3.4.1. The soft excess
Low energy X-ray data on many AGN cannot be fitted by extrapolation of the power law that is used to describe the medium energy component. The flux observed at low energies ( 0.5keV) is systematically larger than that predicted by this extrapolation. Since the presence of cold matter along the line of sight decreases the low energy X-ray flux we can deduce that there are no large amounts of cold material in excess of that within our Galaxy. The soft excess (common also in Seyfert galaxies) is poorly characterized as it extends into the low energy region in which the flux is completely absorbed by interstellar matter, because only few energy resolution elements are available (this is expected to change with the launch of the XMM satellite in 1999) and because the amount of absorbing matter on the line of sight is not known. One way of fitting the data is by an optically thin thermal emission model of k . T 0.2 keV, another is to use a power law of photon index -2.7 [Leach McHardy & Papadakis 1995]. These fits should be taken as a mathematical description of the shape of the emission rather than as a true physical description of the emission.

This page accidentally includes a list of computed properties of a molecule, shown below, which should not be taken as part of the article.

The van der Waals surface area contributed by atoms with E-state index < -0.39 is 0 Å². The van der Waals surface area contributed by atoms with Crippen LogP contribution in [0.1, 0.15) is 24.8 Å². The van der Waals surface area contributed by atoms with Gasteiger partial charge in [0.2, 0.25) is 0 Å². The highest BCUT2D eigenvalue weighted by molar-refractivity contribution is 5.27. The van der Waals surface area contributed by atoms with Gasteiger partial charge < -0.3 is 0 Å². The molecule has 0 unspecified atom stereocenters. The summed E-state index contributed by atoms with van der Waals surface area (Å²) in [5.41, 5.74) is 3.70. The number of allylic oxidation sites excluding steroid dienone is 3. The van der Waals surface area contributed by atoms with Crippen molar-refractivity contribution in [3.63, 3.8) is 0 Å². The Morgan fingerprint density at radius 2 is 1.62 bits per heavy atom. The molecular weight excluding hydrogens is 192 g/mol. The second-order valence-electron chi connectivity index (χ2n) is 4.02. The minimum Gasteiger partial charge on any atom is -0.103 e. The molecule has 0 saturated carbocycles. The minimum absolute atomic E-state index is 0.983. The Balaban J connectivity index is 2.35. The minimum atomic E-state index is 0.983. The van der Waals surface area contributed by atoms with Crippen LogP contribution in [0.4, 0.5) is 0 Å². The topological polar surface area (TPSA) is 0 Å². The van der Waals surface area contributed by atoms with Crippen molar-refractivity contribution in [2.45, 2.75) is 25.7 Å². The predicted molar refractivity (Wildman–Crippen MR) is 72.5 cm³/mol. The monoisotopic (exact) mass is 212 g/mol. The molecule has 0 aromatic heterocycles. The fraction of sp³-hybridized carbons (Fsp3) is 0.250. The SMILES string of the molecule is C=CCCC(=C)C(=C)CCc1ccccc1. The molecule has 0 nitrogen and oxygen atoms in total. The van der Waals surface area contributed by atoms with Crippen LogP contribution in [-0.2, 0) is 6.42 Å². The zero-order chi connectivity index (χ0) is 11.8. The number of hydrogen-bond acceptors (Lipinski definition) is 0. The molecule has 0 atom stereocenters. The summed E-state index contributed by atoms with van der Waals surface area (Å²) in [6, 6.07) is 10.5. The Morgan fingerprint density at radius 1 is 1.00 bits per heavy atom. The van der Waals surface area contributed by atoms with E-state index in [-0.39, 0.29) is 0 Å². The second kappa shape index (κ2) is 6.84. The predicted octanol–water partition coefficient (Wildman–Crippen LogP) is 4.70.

Simultaneous observations in the UV and X-ray domains in a set of objects including 3C 273 [Walter et al. 1994] and [Walter & Fink 1993] indicate that the parameters of the soft excess and those of the blue bump are correlated. Should this be confirmed, it would show that the soft excess is the high energy tail of the blue bump. This high energy end of the blue bump would then occur at roughly the same energy for nuclei of very different luminosities, a fact unexpected in standard accretion disc models in which the maximum temperature is expected to decrease with the 1/4 power of the luminosity [Courvoisier & Clavel 1991].